Have the solo trip of your dreams by picking one of these awesome places to travel alone for the first time.
Taking those first steps outside of your comfort zone and navigating unfamiliar cultures is an instant self-esteem booster. Moreover, the benefits of empowerment and self-determination persist long after you have returned home.
That said, travelling alone for the first time is a big deal. Solo travel statistics suggest that safety concerns, fear of loneliness and the higher cost of travelling solo are the main reasons for people not travelling alone.
The key to mitigating these risks is choosing the right solo travel destination.
Make the right choice. In this article, I share my top 10 countries to travel alone for the first time, based on my experience of over 30 years of female solo travel.
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Why is Your Choice of Solo Travel Destination Important?
Choose the right solo travel destination and you’re well on the way to having the trip of your dreams. But choose the wrong solo travel destination and it can be a very different experience.
What do I mean by this?
Let’s put it a different way. Do you want to head off on your first solo trip to a country for which there are safety concerns?
You also need to consider the country’s infrastructure. For example; is there a good transport network?
Even though you are travelling solo you won’t want to be alone all of the time. So, ask yourself if there be opportunities to meet other travellers?
Finally, your chosen destination has to suit your travel budget.
Other factors to consider include what you would like to get out of your trip – for example; recharge or adventure – and your preferred climate.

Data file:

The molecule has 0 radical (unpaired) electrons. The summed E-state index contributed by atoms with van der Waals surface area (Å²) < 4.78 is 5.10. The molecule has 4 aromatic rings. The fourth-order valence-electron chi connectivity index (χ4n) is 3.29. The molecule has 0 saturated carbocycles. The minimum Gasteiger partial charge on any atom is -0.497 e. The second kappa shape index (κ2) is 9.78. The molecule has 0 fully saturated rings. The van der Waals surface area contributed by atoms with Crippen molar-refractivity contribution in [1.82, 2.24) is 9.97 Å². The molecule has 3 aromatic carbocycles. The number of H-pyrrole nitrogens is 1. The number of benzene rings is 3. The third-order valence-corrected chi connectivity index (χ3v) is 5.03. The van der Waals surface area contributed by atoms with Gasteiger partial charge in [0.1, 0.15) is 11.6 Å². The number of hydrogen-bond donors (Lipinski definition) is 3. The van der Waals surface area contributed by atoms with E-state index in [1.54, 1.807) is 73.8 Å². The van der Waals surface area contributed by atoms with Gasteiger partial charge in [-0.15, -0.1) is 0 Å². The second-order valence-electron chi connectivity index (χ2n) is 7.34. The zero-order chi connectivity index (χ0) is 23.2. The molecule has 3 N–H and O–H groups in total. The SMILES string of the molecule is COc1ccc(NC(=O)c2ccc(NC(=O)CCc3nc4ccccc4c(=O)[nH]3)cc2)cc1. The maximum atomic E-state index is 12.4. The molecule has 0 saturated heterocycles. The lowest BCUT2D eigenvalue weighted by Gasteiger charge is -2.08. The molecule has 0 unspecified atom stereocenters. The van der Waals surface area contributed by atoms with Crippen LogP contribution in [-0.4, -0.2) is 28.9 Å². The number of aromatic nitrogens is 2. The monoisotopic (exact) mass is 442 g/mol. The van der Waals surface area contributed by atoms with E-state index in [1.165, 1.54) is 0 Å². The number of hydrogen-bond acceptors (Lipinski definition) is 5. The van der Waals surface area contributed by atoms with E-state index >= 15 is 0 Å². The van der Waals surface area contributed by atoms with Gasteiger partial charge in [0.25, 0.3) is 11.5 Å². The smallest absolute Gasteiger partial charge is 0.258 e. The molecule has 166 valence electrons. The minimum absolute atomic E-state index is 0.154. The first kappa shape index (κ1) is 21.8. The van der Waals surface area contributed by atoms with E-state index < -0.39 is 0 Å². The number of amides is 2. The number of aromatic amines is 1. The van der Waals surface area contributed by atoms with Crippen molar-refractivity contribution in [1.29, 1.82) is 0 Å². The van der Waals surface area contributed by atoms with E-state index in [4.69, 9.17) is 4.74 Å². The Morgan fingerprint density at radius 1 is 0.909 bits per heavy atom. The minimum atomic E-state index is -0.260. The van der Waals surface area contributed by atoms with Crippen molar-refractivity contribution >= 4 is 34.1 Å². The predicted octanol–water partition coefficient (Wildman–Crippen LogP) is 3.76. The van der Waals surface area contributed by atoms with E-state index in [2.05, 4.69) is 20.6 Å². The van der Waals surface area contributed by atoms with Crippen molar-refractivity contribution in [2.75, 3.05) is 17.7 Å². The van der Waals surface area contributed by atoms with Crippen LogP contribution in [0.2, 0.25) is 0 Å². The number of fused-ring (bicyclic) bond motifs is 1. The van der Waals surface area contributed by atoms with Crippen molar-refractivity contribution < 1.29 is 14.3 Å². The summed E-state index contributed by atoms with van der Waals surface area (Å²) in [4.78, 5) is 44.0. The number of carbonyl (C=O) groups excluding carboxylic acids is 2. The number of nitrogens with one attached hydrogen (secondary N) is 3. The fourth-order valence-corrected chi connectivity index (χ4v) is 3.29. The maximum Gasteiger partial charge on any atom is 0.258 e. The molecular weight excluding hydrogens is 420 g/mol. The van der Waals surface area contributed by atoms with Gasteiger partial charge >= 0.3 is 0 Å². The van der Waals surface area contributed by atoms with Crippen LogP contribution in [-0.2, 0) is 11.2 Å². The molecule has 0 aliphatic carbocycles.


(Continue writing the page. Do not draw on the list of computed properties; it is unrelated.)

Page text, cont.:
As with many other life decisions, your choice may boil down to balancing competing priorities. That said, it’s good to have a few ideas and inspiration for starters.
To help you make this sometimes tough choice, in no particular order, here are my top ten favourite solo travel destinations.
10 Best Places to Travel Alone for the First Time
If I was forced to make the decision at gunpoint, I would name Japan as my favourite solo travel destination.
Japan is famous for many things but, for me, it’s the intoxicating mix of the ancient and the modern that continues to seduce me. Unlike many countries, it manages to retain its rich culture and historical heritage whilst innovating and embracing technological advances.
Kyoto has temples and shrines-a-plenty (spend three days in Kyoto to fully appreciate the city). And Japan is also home to some of the most sublime gardens in the world (Kenroku-en in Kanazawa and Sengan-en in Kagoshima are my favourites).
Japan also produces some of the best food on the planet, from okonomiyaki in Osaka to the often imitated Hakata ramen in Fukuoka. And let’s not forget the sake (Himeji is one of the best places to sample this).
Largely thanks to its excellent high-speed rail network, Japan has a superb and efficient travel infrastructure. In an Asian country that is not particularly budget-friendly, the Japan Rail Pass is one of the world’s best travel bargains.
The country is clean, very safe, people are kind and polite and you won’t be viewed with suspicion or pity because you are travelling alone. Solo dining is a cultural norm.
Curious to learn how to explore this exceptional country? This 2-week Japan itinerary has all you need to know.
I have visited Thailand on three occasions and can vouch for its reputation as one of the best solo destinations in Asia.
Unlike Japan, Thailand is very budget-friendly. Transport is cost-effective and there is no shortage of cheap accommodation, including hostels and apartments.
There is a well-established tourist path and infrastructure and there should be no difficulty in meeting fellow travellers.
The Land of Smiles really does have something for everyone.
Thailand brims with natural beauty, from hills and waterfalls to picture-perfect beaches. In 2022, it’s still possible to find your own piece of paradise on an unspoilt Thai island.
Whilst Thailand is considered to be relatively safe, remain vigilant. Sadly, spiking drinks is common and theft on night buses has been reported.
Malaysia is a criminally underrated solo travel destination that has a rich historical heritage and offers a diversity of cultures and landscapes.